One of the flaws Wentz displayed as a passer in his rookie season was staring down receivers too much for his own good. He would draw defenders to his receivers, plant his feet without being set, and either miss the throw or watch it get taken the other way.
Pederson has made that flaw almost nonexistent in comparison with this year’s offense. Everything in the play above against inside zone coverage and outside man coverage is designed to take all pressure off of the quarterback. The back is set up in shotgun but his route cuts him outside. The lineup also features a 2 tight end set, with both Zach Ertz and Brent Celek running shallow crossing routes.
Ertz and Celek’s routes draw the strong safety away from the slot receiver, Trey Burton. The diversion created by the misdirection allows Wentz to stare down and wait for the receiver’s path to be open. The result is an easy throw on an excellent play design on third down.
In a lesser offense, Wentz staring down would kill the play for reasons stated above. Because the design and execution of the routes are perfect, this allows Wentz to stare down and wait for an open receiver without being punished.
The exact same design is shown here. One theme you may notice with these two GIFs is how good the Eagles are on 3rd down. This has been widely recognized, but the reason for its success is how Pederson designs these routes to help the quarterback stay in the pocket long enough for a receiver to get open.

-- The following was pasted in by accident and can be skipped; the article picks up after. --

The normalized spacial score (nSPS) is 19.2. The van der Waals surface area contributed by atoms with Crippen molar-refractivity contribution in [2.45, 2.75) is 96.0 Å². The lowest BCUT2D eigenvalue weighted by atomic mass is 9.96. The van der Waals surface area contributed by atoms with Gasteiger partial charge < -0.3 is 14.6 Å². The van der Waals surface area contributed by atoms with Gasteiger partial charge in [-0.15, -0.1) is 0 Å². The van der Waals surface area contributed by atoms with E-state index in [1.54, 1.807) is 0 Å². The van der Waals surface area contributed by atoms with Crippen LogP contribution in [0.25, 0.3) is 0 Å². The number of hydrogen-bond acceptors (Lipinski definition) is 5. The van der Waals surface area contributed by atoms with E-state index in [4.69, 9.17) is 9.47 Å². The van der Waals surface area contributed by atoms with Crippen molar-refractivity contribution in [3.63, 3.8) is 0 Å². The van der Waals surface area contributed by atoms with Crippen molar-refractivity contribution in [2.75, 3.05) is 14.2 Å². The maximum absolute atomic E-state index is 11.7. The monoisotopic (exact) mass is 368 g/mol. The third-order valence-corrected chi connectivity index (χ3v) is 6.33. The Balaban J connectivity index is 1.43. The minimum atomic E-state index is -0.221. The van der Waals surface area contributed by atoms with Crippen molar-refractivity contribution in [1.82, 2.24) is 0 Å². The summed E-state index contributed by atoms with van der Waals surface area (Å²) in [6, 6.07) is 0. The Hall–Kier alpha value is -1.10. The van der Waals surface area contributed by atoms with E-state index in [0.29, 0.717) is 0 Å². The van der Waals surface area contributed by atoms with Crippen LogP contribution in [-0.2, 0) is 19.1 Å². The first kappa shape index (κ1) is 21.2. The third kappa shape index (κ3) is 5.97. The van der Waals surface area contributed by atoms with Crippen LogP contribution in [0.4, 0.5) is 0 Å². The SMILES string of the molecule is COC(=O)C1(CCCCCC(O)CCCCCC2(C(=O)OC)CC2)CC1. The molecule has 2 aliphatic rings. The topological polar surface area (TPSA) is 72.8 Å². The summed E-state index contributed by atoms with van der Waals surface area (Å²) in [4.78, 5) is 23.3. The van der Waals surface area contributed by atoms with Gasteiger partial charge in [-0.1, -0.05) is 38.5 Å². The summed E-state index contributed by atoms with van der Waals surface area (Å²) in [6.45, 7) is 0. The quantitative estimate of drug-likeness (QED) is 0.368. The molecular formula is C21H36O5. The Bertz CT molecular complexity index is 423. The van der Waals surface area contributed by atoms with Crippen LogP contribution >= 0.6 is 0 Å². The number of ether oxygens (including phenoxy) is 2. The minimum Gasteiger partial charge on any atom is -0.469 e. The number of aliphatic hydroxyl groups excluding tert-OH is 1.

Like the first GIF, the back runs an outside route, Ertz and Celek are used to create a diversion, and the combination of the routes from the two tight end set allows the intended target to get open easily. This time, Wentz gets hit as he throws, but because of the misdirection it doesn’t matter. He’s able to get the pass off and move the chains.
Next, the execution of the following play is simple but its true beauty comes in how complex the design is.
This is a pass play designed to be released in a split second to Celek (#87). The back’s job is to block the right defensive end, while the route combination of the 3 WR set at the top is sensational. Nelson Agholor (#13) runs a screen route, but his actual role is as a blocker after the catch is made. The route for the receiver closest to the line of scrimmage goes up the middle of the field, leaving the receiver to the right of Agholor running a simple straight route.